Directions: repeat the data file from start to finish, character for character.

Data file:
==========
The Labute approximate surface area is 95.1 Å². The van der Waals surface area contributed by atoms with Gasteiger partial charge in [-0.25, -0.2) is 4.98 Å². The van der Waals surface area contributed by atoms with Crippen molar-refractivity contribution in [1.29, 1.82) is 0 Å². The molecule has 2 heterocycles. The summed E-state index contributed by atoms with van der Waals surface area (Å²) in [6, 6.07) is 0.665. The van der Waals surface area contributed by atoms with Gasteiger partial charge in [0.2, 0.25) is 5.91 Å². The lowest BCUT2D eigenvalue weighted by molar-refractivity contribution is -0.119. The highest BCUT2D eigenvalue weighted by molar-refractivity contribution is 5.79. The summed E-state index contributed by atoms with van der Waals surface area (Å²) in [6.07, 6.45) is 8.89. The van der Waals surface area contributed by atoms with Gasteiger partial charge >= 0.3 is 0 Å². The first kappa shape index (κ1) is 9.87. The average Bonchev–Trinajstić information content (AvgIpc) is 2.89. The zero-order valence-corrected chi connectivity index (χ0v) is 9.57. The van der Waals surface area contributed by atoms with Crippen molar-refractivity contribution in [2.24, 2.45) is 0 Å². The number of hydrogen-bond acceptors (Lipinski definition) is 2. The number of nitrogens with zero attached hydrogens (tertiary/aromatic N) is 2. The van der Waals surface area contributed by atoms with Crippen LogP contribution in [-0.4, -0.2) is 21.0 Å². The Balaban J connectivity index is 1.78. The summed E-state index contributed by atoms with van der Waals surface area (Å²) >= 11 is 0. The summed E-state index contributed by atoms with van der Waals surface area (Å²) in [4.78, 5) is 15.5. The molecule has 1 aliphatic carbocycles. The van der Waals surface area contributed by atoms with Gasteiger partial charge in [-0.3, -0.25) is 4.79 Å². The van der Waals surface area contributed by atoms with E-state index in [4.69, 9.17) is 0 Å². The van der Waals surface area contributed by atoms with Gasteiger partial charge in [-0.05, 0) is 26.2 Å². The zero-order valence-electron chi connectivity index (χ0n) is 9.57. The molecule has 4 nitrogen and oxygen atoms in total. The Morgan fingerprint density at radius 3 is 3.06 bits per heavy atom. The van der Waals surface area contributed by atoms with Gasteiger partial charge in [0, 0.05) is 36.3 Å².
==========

The Labute approximate surface area is 95.1 Å². The van der Waals surface area contributed by atoms with Gasteiger partial charge in [-0.25, -0.2) is 4.98 Å². The van der Waals surface area contributed by atoms with Crippen molar-refractivity contribution in [1.29, 1.82) is 0 Å². The molecule has 2 heterocycles. The summed E-state index contributed by atoms with van der Waals surface area (Å²) in [6, 6.07) is 0.665. The van der Waals surface area contributed by atoms with Gasteiger partial charge in [0.2, 0.25) is 5.91 Å². The lowest BCUT2D eigenvalue weighted by molar-refractivity contribution is -0.119. The highest BCUT2D eigenvalue weighted by molar-refractivity contribution is 5.79. The summed E-state index contributed by atoms with van der Waals surface area (Å²) in [6.07, 6.45) is 8.89. The van der Waals surface area contributed by atoms with Gasteiger partial charge >= 0.3 is 0 Å². The first kappa shape index (κ1) is 9.87. The average Bonchev–Trinajstić information content (AvgIpc) is 2.89. The zero-order valence-corrected chi connectivity index (χ0v) is 9.57. The van der Waals surface area contributed by atoms with Crippen molar-refractivity contribution in [2.24, 2.45) is 0 Å². The number of hydrogen-bond acceptors (Lipinski definition) is 2. The number of nitrogens with zero attached hydrogens (tertiary/aromatic N) is 2. The van der Waals surface area contributed by atoms with Crippen LogP contribution in [-0.4, -0.2) is 21.0 Å². The Balaban J connectivity index is 1.78. The summed E-state index contributed by atoms with van der Waals surface area (Å²) >= 11 is 0. The summed E-state index contributed by atoms with van der Waals surface area (Å²) in [4.78, 5) is 15.5. The molecule has 1 aliphatic carbocycles. The van der Waals surface area contributed by atoms with Gasteiger partial charge in [-0.3, -0.25) is 4.79 Å². The van der Waals surface area contributed by atoms with E-state index in [4.69, 9.17) is 0 Å². The van der Waals surface area contributed by atoms with Gasteiger partial charge in [-0.05, 0) is 26.2 Å². The zero-order valence-electron chi connectivity index (χ0n) is 9.57. The molecule has 4 nitrogen and oxygen atoms in total. The Morgan fingerprint density at radius 3 is 3.06 bits per heavy atom. The van der Waals surface area contributed by atoms with Gasteiger partial charge in [0, 0.05) is 36.3 Å².